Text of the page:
The transferring property was granted a variance 35 years ago, but the value of the development rights has since sky-rocketed. On March 8, 2016, the Board of Standards and Appeals unanimously voted to grant Charlton Cooperative Corporation’s request for a variance to transfer unused development rights from the applicant’s property, located at 112 Charlton Street, to an adjacent property, located at 108 Charlton Street, in Manhattan’s Special Hudson Square District. Because the site from which the unused development rights would be transferred had previously received a variance, the development rights cannot be transferred without Board approval.
The applicant’s property holds a six-story, mix-used building in a district zoned for residential use. On June 10, 1980, the district was at that time zoned for manufacturing use, and the Board granted a variance to convert five of the six floors of the building from manufacturing use to residential use, excluding the ground floor from such conversion. Thirty-five years later, the applicant requested permission from the Board to transfer the unused development rights for use on an adjacent property in the construction for a new, as-of-right residential development.
The applicant argued that transferring the unused development rights in this situation is appropriate. According to the applicant, transferring the unused development rights in this instance would not undermine the integrity of the Board’s findings in granting the original variance, because the original variance had been granted to allow for residential use, and the unused development rights would be transferred for residential use on a different physical property. Further, the applicant argued that the initial variance had been granted 35 years ago, when the unused development rights were worth much less—so much less, in fact, that at the time the original variance had been granted, the financial worth of the development rights were so low that no valuation price had been included with the original variance. The change in worth of the unused development rights was out of the applicant’s control and could not have been foreseen by the applicant at the time the original variance had been granted.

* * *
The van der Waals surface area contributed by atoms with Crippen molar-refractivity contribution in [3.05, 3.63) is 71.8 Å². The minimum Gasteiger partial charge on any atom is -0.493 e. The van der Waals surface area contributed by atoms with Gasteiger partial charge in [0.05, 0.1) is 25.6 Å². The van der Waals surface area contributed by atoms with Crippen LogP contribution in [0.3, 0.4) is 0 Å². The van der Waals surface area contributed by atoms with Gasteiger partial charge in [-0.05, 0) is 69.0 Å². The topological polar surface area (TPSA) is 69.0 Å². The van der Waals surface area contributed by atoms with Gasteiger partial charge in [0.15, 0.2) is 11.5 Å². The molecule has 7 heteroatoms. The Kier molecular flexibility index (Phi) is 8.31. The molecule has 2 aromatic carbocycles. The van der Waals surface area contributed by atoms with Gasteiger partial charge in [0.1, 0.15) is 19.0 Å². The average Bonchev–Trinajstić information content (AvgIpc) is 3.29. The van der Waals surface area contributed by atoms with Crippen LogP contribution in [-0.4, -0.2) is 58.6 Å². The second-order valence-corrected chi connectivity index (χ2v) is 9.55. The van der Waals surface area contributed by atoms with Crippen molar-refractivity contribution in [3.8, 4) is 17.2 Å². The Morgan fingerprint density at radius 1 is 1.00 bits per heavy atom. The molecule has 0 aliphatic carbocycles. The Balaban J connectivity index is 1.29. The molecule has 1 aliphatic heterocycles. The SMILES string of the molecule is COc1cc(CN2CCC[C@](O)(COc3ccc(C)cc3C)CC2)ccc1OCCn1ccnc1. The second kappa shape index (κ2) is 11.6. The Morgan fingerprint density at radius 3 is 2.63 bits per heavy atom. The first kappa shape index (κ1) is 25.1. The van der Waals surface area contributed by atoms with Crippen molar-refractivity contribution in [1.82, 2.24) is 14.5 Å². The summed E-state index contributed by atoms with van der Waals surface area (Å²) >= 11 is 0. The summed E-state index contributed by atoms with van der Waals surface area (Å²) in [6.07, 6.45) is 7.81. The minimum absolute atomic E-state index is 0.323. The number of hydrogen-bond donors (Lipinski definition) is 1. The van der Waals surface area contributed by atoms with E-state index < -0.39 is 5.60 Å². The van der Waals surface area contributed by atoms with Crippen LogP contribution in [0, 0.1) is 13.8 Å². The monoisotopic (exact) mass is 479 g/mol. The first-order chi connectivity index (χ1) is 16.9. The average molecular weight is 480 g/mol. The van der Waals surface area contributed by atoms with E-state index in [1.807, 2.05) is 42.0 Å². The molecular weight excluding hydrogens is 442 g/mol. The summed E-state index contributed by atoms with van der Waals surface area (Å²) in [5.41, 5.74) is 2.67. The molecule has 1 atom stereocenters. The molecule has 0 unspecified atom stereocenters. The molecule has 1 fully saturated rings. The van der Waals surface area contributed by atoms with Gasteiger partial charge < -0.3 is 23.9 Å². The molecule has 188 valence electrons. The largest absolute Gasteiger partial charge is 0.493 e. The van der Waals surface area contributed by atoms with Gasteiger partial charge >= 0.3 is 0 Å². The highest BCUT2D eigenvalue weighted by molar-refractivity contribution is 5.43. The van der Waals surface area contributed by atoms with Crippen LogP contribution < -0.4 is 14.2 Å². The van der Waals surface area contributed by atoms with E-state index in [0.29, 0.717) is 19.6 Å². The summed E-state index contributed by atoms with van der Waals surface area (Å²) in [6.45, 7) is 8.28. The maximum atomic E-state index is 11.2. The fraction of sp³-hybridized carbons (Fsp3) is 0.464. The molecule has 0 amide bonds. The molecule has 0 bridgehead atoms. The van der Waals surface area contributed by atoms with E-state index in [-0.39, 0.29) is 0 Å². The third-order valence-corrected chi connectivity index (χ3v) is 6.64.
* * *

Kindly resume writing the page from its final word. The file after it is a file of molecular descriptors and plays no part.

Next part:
The Board voted unanimously to grant the applicant’s request to transfer the unused development rights from his property to an adjacent property for residential use. According to the Board, the facts of the case prove that neither the adjacent property owner nor the Board could have foreseen the usage of the applicant’s property at the time the initial variance had been granted 35 years ago. Further, the Board found that since the applicant’s property and the adjacent property are under separate ownership, the applicant could not have predicted or controlled the development activities on the adjacent site to his advantage. Further, the Board acknowledged that 35 years have passed since the applicant’s property received the initial variance, which obviates the fact that the applicant could not have foreseen the value of the development rights on his property increasing in the distant future.
BSA: 112 Charlton Street (1092-79-BZ) (Mar. 8, 2016) (Greenberg Traurig, LLP, for Charlton Cooperative Corp., owner).
By: Jessica Soultanian-Braunstein (Jessica is the CityLaw Fellow and a New York Law School graduate, Class of 2015)